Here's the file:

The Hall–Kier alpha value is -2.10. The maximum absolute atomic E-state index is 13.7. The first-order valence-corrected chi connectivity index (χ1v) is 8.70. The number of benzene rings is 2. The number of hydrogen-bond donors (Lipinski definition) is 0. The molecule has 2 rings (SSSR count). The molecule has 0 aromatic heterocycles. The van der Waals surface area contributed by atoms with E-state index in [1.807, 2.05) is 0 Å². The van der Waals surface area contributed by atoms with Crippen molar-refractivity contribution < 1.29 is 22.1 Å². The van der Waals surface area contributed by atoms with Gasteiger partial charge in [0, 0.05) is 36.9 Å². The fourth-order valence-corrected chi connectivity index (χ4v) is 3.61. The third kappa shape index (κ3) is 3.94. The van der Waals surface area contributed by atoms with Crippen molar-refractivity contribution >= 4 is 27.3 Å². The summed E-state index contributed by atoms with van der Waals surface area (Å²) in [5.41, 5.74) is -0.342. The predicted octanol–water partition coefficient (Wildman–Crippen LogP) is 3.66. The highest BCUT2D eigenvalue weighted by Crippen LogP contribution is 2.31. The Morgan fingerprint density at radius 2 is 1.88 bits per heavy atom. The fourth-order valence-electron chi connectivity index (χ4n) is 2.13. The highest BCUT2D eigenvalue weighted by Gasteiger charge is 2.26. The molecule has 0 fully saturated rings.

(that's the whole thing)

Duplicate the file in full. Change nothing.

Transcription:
The Hall–Kier alpha value is -2.10. The maximum absolute atomic E-state index is 13.7. The first-order valence-corrected chi connectivity index (χ1v) is 8.70. The number of benzene rings is 2. The number of hydrogen-bond donors (Lipinski definition) is 0. The molecule has 2 rings (SSSR count). The molecule has 0 aromatic heterocycles. The van der Waals surface area contributed by atoms with E-state index in [1.807, 2.05) is 0 Å². The van der Waals surface area contributed by atoms with Crippen molar-refractivity contribution < 1.29 is 22.1 Å². The van der Waals surface area contributed by atoms with Gasteiger partial charge in [0, 0.05) is 36.9 Å². The fourth-order valence-corrected chi connectivity index (χ4v) is 3.61. The third kappa shape index (κ3) is 3.94. The van der Waals surface area contributed by atoms with Crippen molar-refractivity contribution >= 4 is 27.3 Å². The summed E-state index contributed by atoms with van der Waals surface area (Å²) in [5.41, 5.74) is -0.342. The predicted octanol–water partition coefficient (Wildman–Crippen LogP) is 3.66. The highest BCUT2D eigenvalue weighted by Crippen LogP contribution is 2.31. The Morgan fingerprint density at radius 2 is 1.88 bits per heavy atom. The fourth-order valence-electron chi connectivity index (χ4n) is 2.13. The highest BCUT2D eigenvalue weighted by Gasteiger charge is 2.26. The molecule has 0 fully saturated rings.